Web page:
Once you have a list of veterinarians you are considering, schedule a meet-and-greet to talk with the veterinarians, have a look at the facilities and meet the staff. It is not necessary to bring your pet to this first appointment. Look around the clinic and observe the level of cleanliness and organization. You will want to evaluate vet-client communication, breed treatment, payment options, AAHA accreditation, hours of operation, grooming and boarding capabilities, after-hours protocols, house call options, and facilities.

Communication

While you are at your meet-and-greet, note whether you and the veterinarian communicate with each other well. Ask her any questions you may have about your new pet and see that his answers show he is a good listener and able to provide answers.

Breed Exposure

It is a good idea when dealing with purebred dogs to find out if your veterinarian sees a number of breeds of that type. Certain breeds are genetically predisposed to certain conditions. Veterinarians who have worked with these breeds will know right away if that condition is present and will be very familiar with treatment protocols.

Payment Options

Veterinary prices should not be the number one priority on your list when choosing a veterinarian. You may find it helpful to compare prices for exams and vaccines. However, your decision should not be based on cost alone. Do find out what forms of payment (check, credit card) are acceptable, when payment is due, and if there are any available payment plans or wellness plans, specifically insurance options or care credit.

AAHA Accreditation

The American Animal Hospital Association provides evaluations of veterinary practices based on the quality of patient care, staff training, facilities, and equipment. AAHA accreditation can be helpful in validating a high-quality, best-in-class, practice.

Hours

Be sure that the hours of the veterinary clinic you choose will fit with your daily routine. Some veterinary clinics are open on weekends or after work hours on weeknights to accommodate all types of schedules.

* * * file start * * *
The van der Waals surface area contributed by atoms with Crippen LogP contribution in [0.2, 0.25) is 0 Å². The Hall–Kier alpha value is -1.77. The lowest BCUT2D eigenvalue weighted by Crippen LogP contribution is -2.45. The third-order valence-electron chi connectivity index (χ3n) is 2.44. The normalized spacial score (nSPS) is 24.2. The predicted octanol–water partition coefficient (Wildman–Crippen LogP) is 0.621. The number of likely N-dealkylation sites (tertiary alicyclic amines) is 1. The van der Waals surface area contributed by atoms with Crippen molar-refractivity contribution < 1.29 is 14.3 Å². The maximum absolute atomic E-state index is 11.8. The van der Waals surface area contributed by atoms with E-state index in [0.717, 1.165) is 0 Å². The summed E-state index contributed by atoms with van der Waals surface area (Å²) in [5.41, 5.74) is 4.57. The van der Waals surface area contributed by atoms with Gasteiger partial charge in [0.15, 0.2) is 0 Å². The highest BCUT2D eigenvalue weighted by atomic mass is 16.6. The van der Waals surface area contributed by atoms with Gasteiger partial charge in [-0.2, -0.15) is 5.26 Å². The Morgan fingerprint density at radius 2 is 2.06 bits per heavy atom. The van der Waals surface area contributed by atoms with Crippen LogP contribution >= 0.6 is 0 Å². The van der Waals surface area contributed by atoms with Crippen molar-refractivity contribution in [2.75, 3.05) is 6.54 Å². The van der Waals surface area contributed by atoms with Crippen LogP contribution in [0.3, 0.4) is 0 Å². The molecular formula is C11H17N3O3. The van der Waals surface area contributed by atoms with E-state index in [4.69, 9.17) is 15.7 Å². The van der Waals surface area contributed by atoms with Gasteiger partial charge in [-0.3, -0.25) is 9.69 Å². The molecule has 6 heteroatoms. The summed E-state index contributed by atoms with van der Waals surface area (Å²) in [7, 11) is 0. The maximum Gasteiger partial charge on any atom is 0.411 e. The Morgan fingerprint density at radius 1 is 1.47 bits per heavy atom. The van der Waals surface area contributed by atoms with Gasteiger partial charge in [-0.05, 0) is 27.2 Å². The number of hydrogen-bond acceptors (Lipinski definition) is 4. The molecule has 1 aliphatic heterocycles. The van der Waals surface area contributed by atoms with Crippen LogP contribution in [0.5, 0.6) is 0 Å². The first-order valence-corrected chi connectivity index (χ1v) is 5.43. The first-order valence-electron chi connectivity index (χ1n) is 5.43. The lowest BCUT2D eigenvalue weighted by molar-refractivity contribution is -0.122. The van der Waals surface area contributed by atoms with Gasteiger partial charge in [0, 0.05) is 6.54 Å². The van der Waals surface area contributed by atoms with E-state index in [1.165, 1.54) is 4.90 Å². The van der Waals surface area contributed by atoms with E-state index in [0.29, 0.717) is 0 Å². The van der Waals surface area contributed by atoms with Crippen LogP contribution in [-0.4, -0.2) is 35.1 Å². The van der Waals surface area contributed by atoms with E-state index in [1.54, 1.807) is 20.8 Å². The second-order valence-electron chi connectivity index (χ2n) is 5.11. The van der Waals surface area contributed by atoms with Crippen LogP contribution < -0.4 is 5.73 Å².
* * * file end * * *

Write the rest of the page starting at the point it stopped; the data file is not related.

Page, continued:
Grooming or Boarding

If you have a long-haired breed or breed that requires frequent grooming, you may want to choose a veterinarian that offers these services. Some vets offer general grooming such as bathing and hygiene clips but do not offer styling or professional cuts. It is nice to have a veterinary practice that offers to board if you travel. Boarding at a veterinary clinic means the pet will be near nursing staff most hours of the day and is especially important if the pet will need medications or other treatment while you are away.

After-Hours Emergencies

How does the clinic deal with your pet having an emergency after hours? Is your veterinarian going to be on-call? Is there another clinic nearby that takes on after-hours emergencies for your veterinarian? Most clinics that are closed overnight have a nearby emergency clinic that they refer their patients to and communicate with on a regular basis.

House Calls

House calls are nice if you are without a vehicle or limited in mobility. Ask if you can schedule house calls for annual exams and vaccinations.

Facilities

Does the clinic do surgery, x-ray, ultrasound, dentistry and laboratory testing in-house? Having these services available in the clinic itself can allow your vet to treat your pet rather than having to transport your pet to another location to provide treatment. Laboratory testing done in-house can often deliver results before your appointment is over. Laboratory testing that must be sent out will take 24 hours or longer. Most clinics do some degree of laboratory testing in house and send the rest to larger facilities.

Choosing a veterinarian that is right for you means you can be confident your fluffy friend will receive the best of care in any situation. Take the time to do your research and find that perfect fit.